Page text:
It’s a typical scenario… girl meets boy, girl falls head over heels for said boy, barely a word is uttered (maybe it was a mere swipe right) and just like that true love is born. Or is it? When it comes to ‘love at first sight,’ more often than not it’s a classic case of ‘lust’ at first sight. But during the early stages, we don’t tend to see it this way—instead living through rose coloured glasses, becoming more enamoured by the day. And herein lies the dangerous reality of infatuation. When we confuse lust and attraction, for love. And sadly it’s an easy trap to fall into today—whether in the form of a basic banter on Tinder, a short chat with a guy at a bar, a sudden interest from that guy who slid into your DMs on Instagram or a crazy weird connection with that colleague at your work.
Why? Because lust and attraction are as addictive as a drug, according to science.
According to Biological Anthropologist Helen Fischer—who has researchedextensively into love and the chemical process—when people initially ‘fall in love’ they exhibit the same activity in the brain regions as someone addicted to cocaine, with the main neurotransmitter activated being dopamine. Dopamine, according to Fischer, is the neurotransmitter that triggers the central component of the brain’s reward system “the brain system that gives the lover focus, energy, motivation, and craving for their beloved.” Why is this so bad? Well, when dopamine is activated, we tend to have the same reaction as drug addicts who need a fix. “Lovers and drug addicts show similar behaviour. They both want more and in the case of ‘love’ you get upset if they don’t call you (separation anxiety) and when things are going badly, they often lose sleep and don’t eat or overeat. They also crave love like it’s a drug, distort reality, experience personality changes, do dangerous and sometimes inappropriate things and obsessively think about their sweetheart as the centre of their world.”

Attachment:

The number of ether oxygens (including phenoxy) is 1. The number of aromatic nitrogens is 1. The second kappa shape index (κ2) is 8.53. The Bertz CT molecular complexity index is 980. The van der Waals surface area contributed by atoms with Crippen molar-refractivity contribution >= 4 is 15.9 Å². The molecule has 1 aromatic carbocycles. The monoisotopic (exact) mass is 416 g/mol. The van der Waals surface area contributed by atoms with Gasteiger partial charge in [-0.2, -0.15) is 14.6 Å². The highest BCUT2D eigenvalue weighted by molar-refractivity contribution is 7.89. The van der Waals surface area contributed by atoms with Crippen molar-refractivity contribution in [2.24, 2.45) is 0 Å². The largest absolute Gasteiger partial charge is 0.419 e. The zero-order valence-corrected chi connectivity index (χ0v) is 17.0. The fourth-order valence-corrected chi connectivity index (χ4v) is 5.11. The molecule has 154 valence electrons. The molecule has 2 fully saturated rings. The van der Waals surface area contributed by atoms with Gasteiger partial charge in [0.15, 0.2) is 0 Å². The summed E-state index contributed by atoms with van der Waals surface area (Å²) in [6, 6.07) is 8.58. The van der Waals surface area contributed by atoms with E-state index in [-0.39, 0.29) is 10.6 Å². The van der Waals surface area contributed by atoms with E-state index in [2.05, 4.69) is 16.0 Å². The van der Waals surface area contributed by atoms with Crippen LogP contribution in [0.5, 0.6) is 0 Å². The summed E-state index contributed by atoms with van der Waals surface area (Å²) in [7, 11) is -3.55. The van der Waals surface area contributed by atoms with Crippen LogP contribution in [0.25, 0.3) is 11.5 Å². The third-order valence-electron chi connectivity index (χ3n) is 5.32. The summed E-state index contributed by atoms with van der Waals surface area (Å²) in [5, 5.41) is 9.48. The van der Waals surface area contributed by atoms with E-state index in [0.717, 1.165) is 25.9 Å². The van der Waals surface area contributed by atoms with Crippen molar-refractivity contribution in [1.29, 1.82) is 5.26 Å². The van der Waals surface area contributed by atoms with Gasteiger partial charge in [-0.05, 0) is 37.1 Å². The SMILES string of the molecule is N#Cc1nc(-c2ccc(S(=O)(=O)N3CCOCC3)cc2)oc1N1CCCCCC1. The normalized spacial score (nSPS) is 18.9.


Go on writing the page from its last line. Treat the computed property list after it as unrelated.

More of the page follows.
How then do we decipher lust from love, acknowledge infatuation when it sets in and curb the dangers of falling into addictive, unhealthy behaviours—or pop the infatuation bubble, so to speak? By learning more about what infatuation is, what sets it apart from true, deep and real love and learning the symptoms before they take over. To do this, Amodrn spoke with Human Behaviour Specialist Dr John Demartini—who has authored over 40 books and speaks about infatuation all around the world—to find out how to swerve the infatuation trap.